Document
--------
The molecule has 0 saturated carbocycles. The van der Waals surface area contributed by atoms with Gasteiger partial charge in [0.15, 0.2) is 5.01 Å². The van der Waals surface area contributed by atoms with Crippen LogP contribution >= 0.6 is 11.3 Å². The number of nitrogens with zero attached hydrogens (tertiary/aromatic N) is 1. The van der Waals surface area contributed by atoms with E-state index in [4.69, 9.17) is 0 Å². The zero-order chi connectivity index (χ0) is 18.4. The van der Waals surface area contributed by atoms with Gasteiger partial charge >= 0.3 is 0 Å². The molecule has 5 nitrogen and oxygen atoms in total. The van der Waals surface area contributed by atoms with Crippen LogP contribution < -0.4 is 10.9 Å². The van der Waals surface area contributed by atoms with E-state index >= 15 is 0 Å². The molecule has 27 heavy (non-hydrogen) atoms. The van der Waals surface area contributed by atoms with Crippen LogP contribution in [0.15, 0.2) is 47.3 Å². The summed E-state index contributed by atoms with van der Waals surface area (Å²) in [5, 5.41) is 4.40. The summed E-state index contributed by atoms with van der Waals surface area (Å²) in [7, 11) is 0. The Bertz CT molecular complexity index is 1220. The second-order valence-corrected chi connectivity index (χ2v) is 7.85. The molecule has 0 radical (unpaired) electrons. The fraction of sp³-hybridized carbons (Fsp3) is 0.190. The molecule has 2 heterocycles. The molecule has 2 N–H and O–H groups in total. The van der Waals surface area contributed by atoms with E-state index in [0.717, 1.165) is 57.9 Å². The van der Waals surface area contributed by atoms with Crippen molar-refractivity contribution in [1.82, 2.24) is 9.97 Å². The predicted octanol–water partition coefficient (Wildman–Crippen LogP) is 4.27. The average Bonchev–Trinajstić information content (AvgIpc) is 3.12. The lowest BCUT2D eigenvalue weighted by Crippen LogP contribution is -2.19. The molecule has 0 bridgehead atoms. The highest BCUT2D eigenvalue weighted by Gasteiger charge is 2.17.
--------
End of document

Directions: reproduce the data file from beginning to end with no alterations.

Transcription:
The molecule has 0 saturated carbocycles. The van der Waals surface area contributed by atoms with Gasteiger partial charge in [0.15, 0.2) is 5.01 Å². The van der Waals surface area contributed by atoms with Crippen LogP contribution >= 0.6 is 11.3 Å². The number of nitrogens with zero attached hydrogens (tertiary/aromatic N) is 1. The van der Waals surface area contributed by atoms with E-state index in [4.69, 9.17) is 0 Å². The zero-order chi connectivity index (χ0) is 18.4. The van der Waals surface area contributed by atoms with Gasteiger partial charge >= 0.3 is 0 Å². The molecule has 5 nitrogen and oxygen atoms in total. The van der Waals surface area contributed by atoms with Crippen LogP contribution < -0.4 is 10.9 Å². The van der Waals surface area contributed by atoms with E-state index >= 15 is 0 Å². The molecule has 27 heavy (non-hydrogen) atoms. The van der Waals surface area contributed by atoms with Crippen LogP contribution in [0.15, 0.2) is 47.3 Å². The summed E-state index contributed by atoms with van der Waals surface area (Å²) in [5, 5.41) is 4.40. The summed E-state index contributed by atoms with van der Waals surface area (Å²) in [7, 11) is 0. The Bertz CT molecular complexity index is 1220. The second-order valence-corrected chi connectivity index (χ2v) is 7.85. The molecule has 0 radical (unpaired) electrons. The fraction of sp³-hybridized carbons (Fsp3) is 0.190. The molecule has 2 heterocycles. The molecule has 2 N–H and O–H groups in total. The van der Waals surface area contributed by atoms with E-state index in [0.717, 1.165) is 57.9 Å². The van der Waals surface area contributed by atoms with Crippen molar-refractivity contribution in [1.82, 2.24) is 9.97 Å². The predicted octanol–water partition coefficient (Wildman–Crippen LogP) is 4.27. The average Bonchev–Trinajstić information content (AvgIpc) is 3.12. The lowest BCUT2D eigenvalue weighted by Crippen LogP contribution is -2.19. The molecule has 0 bridgehead atoms. The highest BCUT2D eigenvalue weighted by Gasteiger charge is 2.17.